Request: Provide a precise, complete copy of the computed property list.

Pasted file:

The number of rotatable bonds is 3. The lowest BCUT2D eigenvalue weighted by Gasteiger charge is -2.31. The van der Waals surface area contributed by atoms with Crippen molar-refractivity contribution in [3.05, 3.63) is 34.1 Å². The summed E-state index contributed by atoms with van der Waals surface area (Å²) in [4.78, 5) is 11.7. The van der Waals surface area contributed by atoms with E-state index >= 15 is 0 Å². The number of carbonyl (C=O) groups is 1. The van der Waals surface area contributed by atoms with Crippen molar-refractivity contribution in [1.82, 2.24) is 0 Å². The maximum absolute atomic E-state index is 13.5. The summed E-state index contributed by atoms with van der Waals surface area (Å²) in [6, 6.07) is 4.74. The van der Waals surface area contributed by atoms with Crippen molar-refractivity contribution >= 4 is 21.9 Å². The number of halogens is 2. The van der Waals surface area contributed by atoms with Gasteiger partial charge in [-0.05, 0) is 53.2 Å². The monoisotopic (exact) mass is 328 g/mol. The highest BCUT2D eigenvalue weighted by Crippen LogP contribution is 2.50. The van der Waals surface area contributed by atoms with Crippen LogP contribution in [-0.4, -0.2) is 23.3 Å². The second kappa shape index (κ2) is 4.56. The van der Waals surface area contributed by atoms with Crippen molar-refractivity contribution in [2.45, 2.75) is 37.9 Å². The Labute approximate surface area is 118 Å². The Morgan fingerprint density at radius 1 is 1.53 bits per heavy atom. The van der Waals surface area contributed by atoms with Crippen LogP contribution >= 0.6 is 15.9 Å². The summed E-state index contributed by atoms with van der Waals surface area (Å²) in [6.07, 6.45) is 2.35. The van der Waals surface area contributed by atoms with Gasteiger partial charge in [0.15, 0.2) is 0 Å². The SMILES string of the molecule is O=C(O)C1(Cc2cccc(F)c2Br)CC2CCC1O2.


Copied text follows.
The number of rotatable bonds is 3. The lowest BCUT2D eigenvalue weighted by Gasteiger charge is -2.31. The van der Waals surface area contributed by atoms with Crippen molar-refractivity contribution in [3.05, 3.63) is 34.1 Å². The summed E-state index contributed by atoms with van der Waals surface area (Å²) in [4.78, 5) is 11.7. The van der Waals surface area contributed by atoms with E-state index >= 15 is 0 Å². The number of carbonyl (C=O) groups is 1. The van der Waals surface area contributed by atoms with Crippen molar-refractivity contribution in [1.82, 2.24) is 0 Å². The maximum absolute atomic E-state index is 13.5. The summed E-state index contributed by atoms with van der Waals surface area (Å²) in [6, 6.07) is 4.74. The van der Waals surface area contributed by atoms with Crippen molar-refractivity contribution >= 4 is 21.9 Å². The number of halogens is 2. The van der Waals surface area contributed by atoms with Gasteiger partial charge in [-0.05, 0) is 53.2 Å². The monoisotopic (exact) mass is 328 g/mol. The highest BCUT2D eigenvalue weighted by Crippen LogP contribution is 2.50. The van der Waals surface area contributed by atoms with Crippen LogP contribution in [-0.4, -0.2) is 23.3 Å². The second kappa shape index (κ2) is 4.56. The van der Waals surface area contributed by atoms with Crippen molar-refractivity contribution in [2.45, 2.75) is 37.9 Å². The Labute approximate surface area is 118 Å². The Morgan fingerprint density at radius 1 is 1.53 bits per heavy atom. The van der Waals surface area contributed by atoms with Crippen LogP contribution >= 0.6 is 15.9 Å². The summed E-state index contributed by atoms with van der Waals surface area (Å²) in [6.07, 6.45) is 2.35. The van der Waals surface area contributed by atoms with Gasteiger partial charge in [0.15, 0.2) is 0 Å². The SMILES string of the molecule is O=C(O)C1(Cc2cccc(F)c2Br)CC2CCC1O2.